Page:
Polymethylene polyphenylisocyanates, toluene diisocyanates and polymeric methylene diphenylisocyanates (PMDI) are preferred for use in the practice of the invention. Polymethylene polyphenylisocyanates are mixtures containing preferably from about 35 to about 85 percent by weight, more preferably from about 65 to about 75 percent by weight, of methylenebis(phenylisocyanate), the remainder of the mixture being closely related polyisocyanates of higher molecular weight and functionality greater than about 2. They are well-known compositions, and are commercially prepared by phosgenation of mixtures of the corresponding methylene-bridged polyphenyl polyamines. The latter are, in turn, obtained by interaction of formaldehyde, hydrochloric acid and primary aromatic amines such as aniline, o-chloroaniline, o-toluidine, and the like, using procedures well known in the art. Illustrative of known methods for preparing methylene-bridged polyphenyl polyamines and polymethylene polyphenylisocyanates therefrom are those described in U.S. Pat. Nos. 2,683,730; 2,950,263; 3,012,008; 3,344,162; and 3,362,979; Canadian Patent No. 700,026; and German Patent Application 1,131,877. Polyisocyanates suitable for use in the practice of the invention include those commercially available from the Dow Chemical Company under the trade designation PAPI*.

The blends preferably comprise from about 1 to about 99 percent by weight of the treated TDI bottoms and from about 99 to about 1 percent of the polyisocyanate. Proportions of treated TDI bottoms to be blended with another selected polyisocyanate are preferably calculated to produce a resultant isocyanate having a preselected desired viscosity, as well as preselected properties in polyurethane products prepared therefrom. Because the treated TDI bottoms are generally of a higher viscosity than that of the polyisocyanate, the polyisocyanate can be referred to herein as the "diluent." The final blend viscosity is preferably less than about 10,000 centipoise (cps), more preferably less than about 3,000 cps, and most preferably from about 40 to about 2,500 cps. When a blend is to be used for a specific application, the viscosity is most preferably preselected for convenience in preparing that type of foam by processes known to those skilled in the art. For instance, in the case of insulative rigid polyurethane foams, viscosity is generally preferably from about 40 to about 2,000 cps.

When polymethylene polyphenylisocyanates are blended with the treated toluene diisocyanate residues, blends are preferably at least as reactive as the starting polymethylene polyphenylisocyanates. This reactivity is measured by the times from mixing of isocyanates with active hydrogen compounds until specific phenomena are observed in a forming polyurethane or polyisocyanurate foam. These measures of reactivity conventionally include cream time, visual rise time, gel time, and tack-free time.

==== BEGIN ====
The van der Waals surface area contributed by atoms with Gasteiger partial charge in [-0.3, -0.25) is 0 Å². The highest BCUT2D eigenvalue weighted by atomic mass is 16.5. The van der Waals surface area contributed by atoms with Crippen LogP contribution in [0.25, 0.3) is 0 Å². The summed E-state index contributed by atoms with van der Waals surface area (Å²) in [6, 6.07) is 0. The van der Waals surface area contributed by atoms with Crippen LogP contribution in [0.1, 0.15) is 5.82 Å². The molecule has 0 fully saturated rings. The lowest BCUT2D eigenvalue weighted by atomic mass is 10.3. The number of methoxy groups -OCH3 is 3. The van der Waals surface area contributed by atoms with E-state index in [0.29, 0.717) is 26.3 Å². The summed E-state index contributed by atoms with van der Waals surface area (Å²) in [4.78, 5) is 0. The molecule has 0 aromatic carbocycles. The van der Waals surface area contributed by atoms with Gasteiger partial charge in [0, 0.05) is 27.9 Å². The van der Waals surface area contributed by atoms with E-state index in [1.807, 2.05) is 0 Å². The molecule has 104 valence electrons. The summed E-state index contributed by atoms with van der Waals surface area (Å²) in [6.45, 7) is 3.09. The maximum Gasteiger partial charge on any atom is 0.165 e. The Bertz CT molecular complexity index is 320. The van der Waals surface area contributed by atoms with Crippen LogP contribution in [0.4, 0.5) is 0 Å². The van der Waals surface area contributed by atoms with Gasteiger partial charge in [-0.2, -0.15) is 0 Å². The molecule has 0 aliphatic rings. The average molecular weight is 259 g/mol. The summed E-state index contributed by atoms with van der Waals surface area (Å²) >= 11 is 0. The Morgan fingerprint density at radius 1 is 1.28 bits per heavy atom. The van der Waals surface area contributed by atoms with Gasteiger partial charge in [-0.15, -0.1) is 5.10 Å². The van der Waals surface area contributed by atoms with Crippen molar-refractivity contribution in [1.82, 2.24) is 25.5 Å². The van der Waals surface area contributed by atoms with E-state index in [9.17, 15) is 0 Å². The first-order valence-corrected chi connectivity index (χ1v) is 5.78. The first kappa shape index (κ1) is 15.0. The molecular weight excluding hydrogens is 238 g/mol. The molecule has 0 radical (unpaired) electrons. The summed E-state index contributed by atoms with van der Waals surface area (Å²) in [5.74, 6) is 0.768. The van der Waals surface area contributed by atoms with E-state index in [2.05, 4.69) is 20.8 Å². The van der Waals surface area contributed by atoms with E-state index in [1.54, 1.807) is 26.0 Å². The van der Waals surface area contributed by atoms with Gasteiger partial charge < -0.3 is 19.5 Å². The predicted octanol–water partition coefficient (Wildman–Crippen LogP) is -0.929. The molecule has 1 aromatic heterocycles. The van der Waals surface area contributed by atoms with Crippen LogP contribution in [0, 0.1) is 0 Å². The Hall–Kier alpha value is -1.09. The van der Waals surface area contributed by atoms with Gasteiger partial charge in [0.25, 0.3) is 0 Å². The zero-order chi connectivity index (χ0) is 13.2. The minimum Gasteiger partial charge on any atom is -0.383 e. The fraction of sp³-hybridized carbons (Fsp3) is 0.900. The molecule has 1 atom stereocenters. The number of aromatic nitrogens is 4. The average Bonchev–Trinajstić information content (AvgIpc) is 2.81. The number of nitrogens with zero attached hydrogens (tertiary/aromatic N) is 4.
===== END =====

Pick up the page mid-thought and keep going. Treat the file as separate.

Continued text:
In preparing treated TDI bottoms, either for use alone or as a component of a treated TDI bottoms/polyisocyanate blend as described, it is desirable, as already noted, that all solvent used in the treatment of the present invention be removed prior to reaction to prepare a polyurethane. Preferably, as noted above, the solvent is removed by heating the TDI bottoms or TDI bottoms/polyisocyanate blend using low pressure methods known to those skilled in the art, e.g., vacuum stripping. If necessary, however, a second distillation can be performed following blending to remove any remaining solvent. There is preferably no more than trace amounts of solvent present in the final, viscosity-stabilized product, preferably less than about 1 percent by weight, more preferably less than about 0.008 percent by weight. This can be determined by means of standard gas chromatography using methods known to and conventionally used by those skilled in the art.

Following removal of the solvent the treated TDI residues or treated TDI residues/polyisocyanate blend product is preferably cooled. This cooling is preferably done to about 50 C. over a very short time period, preferably in less than about 60 minutes, more preferably less than about 30 minutes, and most preferably less than about 5 minutes. The product is then preferably stored at about 50 C. for from 1 to 14 days, more preferably about 7 days, and then allowed to cool to 25 C. This allows reequilibrium of the viscosity-affecting materials. A cooling step can also be done if desired. Following preparation of the treated TDI bottoms product it is ready for use in preparing a final product, such as a polyurethane, polyurea, or polyisocyanurate product or a prepolymer useful to prepare a final product, by reacting it with an active hydrogen compound.

The viscosity-stabilized toluene diisocyanate distillation residues and blends thereof with liquid polyisocyanates are suitably used to make liquid polyisocyanurates, polyurethanes, polyurethane-polyurea and polyurea polymers and the like. Rigid polyisocyanurate and polyurethane foams prepared using the blends of the invention are particularly useful because of their low K factors. Polyisocyanurate foams (also called "isocyanurate foams") are foams formed using a ratio of isocyanate groups to active hydrogen groups of preferably at least about 1.3, in the presence of trimerization catalysts as discussed hereinafter. Polyurethane foams are formed when only a small amount of trimerization of the isocyanate takes place, and polymer formation is primarily the reaction of active hydrogen groups of an active hydrogen component with isocyanate groups of a polyisocyanate component.